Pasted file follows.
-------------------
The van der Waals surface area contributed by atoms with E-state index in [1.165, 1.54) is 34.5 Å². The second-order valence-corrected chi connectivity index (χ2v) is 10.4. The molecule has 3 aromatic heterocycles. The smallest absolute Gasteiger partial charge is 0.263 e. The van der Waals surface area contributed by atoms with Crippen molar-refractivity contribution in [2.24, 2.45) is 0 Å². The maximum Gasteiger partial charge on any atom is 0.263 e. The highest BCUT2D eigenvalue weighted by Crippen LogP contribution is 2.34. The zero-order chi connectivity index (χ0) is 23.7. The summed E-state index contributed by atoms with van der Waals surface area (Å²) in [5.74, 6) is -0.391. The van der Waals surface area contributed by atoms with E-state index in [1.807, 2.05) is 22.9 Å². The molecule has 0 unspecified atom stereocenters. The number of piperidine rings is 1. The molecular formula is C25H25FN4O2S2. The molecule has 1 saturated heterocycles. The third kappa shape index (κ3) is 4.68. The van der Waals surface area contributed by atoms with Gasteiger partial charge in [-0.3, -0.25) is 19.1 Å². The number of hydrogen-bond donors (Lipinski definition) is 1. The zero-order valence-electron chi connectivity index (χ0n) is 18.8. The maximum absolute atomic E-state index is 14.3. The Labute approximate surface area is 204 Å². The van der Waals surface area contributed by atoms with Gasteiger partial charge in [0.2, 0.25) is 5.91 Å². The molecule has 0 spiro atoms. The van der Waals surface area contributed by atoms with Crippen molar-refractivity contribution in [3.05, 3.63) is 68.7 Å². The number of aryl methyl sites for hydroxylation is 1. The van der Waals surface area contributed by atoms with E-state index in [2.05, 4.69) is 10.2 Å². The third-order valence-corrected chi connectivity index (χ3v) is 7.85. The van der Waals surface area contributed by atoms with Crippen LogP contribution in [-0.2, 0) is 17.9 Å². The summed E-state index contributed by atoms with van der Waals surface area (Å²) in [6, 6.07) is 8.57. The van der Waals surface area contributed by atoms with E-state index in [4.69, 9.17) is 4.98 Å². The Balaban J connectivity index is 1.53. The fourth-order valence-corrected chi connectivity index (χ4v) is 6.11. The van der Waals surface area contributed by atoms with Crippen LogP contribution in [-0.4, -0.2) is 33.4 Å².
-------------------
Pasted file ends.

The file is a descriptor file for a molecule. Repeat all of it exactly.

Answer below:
The van der Waals surface area contributed by atoms with E-state index in [1.165, 1.54) is 34.5 Å². The second-order valence-corrected chi connectivity index (χ2v) is 10.4. The molecule has 3 aromatic heterocycles. The smallest absolute Gasteiger partial charge is 0.263 e. The van der Waals surface area contributed by atoms with Crippen molar-refractivity contribution in [2.24, 2.45) is 0 Å². The maximum Gasteiger partial charge on any atom is 0.263 e. The highest BCUT2D eigenvalue weighted by Crippen LogP contribution is 2.34. The zero-order chi connectivity index (χ0) is 23.7. The summed E-state index contributed by atoms with van der Waals surface area (Å²) in [5.74, 6) is -0.391. The van der Waals surface area contributed by atoms with E-state index in [1.807, 2.05) is 22.9 Å². The molecule has 0 unspecified atom stereocenters. The number of piperidine rings is 1. The molecular formula is C25H25FN4O2S2. The molecule has 1 saturated heterocycles. The third kappa shape index (κ3) is 4.68. The van der Waals surface area contributed by atoms with Gasteiger partial charge in [-0.3, -0.25) is 19.1 Å². The number of hydrogen-bond donors (Lipinski definition) is 1. The zero-order valence-electron chi connectivity index (χ0n) is 18.8. The maximum absolute atomic E-state index is 14.3. The Labute approximate surface area is 204 Å². The van der Waals surface area contributed by atoms with Gasteiger partial charge in [0.2, 0.25) is 5.91 Å². The molecule has 0 spiro atoms. The van der Waals surface area contributed by atoms with Crippen molar-refractivity contribution in [3.05, 3.63) is 68.7 Å². The number of aryl methyl sites for hydroxylation is 1. The van der Waals surface area contributed by atoms with E-state index in [2.05, 4.69) is 10.2 Å². The third-order valence-corrected chi connectivity index (χ3v) is 7.85. The van der Waals surface area contributed by atoms with Crippen LogP contribution in [-0.2, 0) is 17.9 Å². The summed E-state index contributed by atoms with van der Waals surface area (Å²) in [6, 6.07) is 8.57. The van der Waals surface area contributed by atoms with E-state index in [4.69, 9.17) is 4.98 Å². The Balaban J connectivity index is 1.53. The fourth-order valence-corrected chi connectivity index (χ4v) is 6.11. The van der Waals surface area contributed by atoms with Crippen LogP contribution in [-0.4, -0.2) is 33.4 Å².